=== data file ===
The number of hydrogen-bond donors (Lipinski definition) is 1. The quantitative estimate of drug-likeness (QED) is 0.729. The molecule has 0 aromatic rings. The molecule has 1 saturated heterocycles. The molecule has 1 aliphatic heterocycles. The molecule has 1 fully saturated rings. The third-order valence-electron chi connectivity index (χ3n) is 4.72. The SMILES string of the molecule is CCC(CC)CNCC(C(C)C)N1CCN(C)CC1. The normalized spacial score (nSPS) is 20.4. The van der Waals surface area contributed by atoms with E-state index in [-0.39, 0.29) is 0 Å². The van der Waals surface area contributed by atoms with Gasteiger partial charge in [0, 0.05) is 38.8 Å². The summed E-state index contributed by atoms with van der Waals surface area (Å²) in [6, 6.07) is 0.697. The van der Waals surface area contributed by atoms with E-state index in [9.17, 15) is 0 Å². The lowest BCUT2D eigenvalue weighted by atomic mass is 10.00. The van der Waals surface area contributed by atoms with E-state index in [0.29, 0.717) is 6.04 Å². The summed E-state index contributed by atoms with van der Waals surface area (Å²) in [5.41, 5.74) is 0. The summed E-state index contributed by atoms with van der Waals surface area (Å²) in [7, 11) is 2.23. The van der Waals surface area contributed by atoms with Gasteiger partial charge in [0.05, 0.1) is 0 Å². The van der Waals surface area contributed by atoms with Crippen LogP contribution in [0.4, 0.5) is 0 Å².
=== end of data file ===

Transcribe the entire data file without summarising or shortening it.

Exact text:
The number of hydrogen-bond donors (Lipinski definition) is 1. The quantitative estimate of drug-likeness (QED) is 0.729. The molecule has 0 aromatic rings. The molecule has 1 saturated heterocycles. The molecule has 1 aliphatic heterocycles. The molecule has 1 fully saturated rings. The third-order valence-electron chi connectivity index (χ3n) is 4.72. The SMILES string of the molecule is CCC(CC)CNCC(C(C)C)N1CCN(C)CC1. The normalized spacial score (nSPS) is 20.4. The van der Waals surface area contributed by atoms with E-state index in [-0.39, 0.29) is 0 Å². The van der Waals surface area contributed by atoms with Gasteiger partial charge in [0, 0.05) is 38.8 Å². The summed E-state index contributed by atoms with van der Waals surface area (Å²) in [6, 6.07) is 0.697. The van der Waals surface area contributed by atoms with E-state index in [9.17, 15) is 0 Å². The lowest BCUT2D eigenvalue weighted by atomic mass is 10.00. The van der Waals surface area contributed by atoms with E-state index in [0.29, 0.717) is 6.04 Å². The summed E-state index contributed by atoms with van der Waals surface area (Å²) in [5.41, 5.74) is 0. The summed E-state index contributed by atoms with van der Waals surface area (Å²) in [7, 11) is 2.23. The van der Waals surface area contributed by atoms with Gasteiger partial charge in [0.05, 0.1) is 0 Å². The van der Waals surface area contributed by atoms with Crippen LogP contribution in [0.4, 0.5) is 0 Å².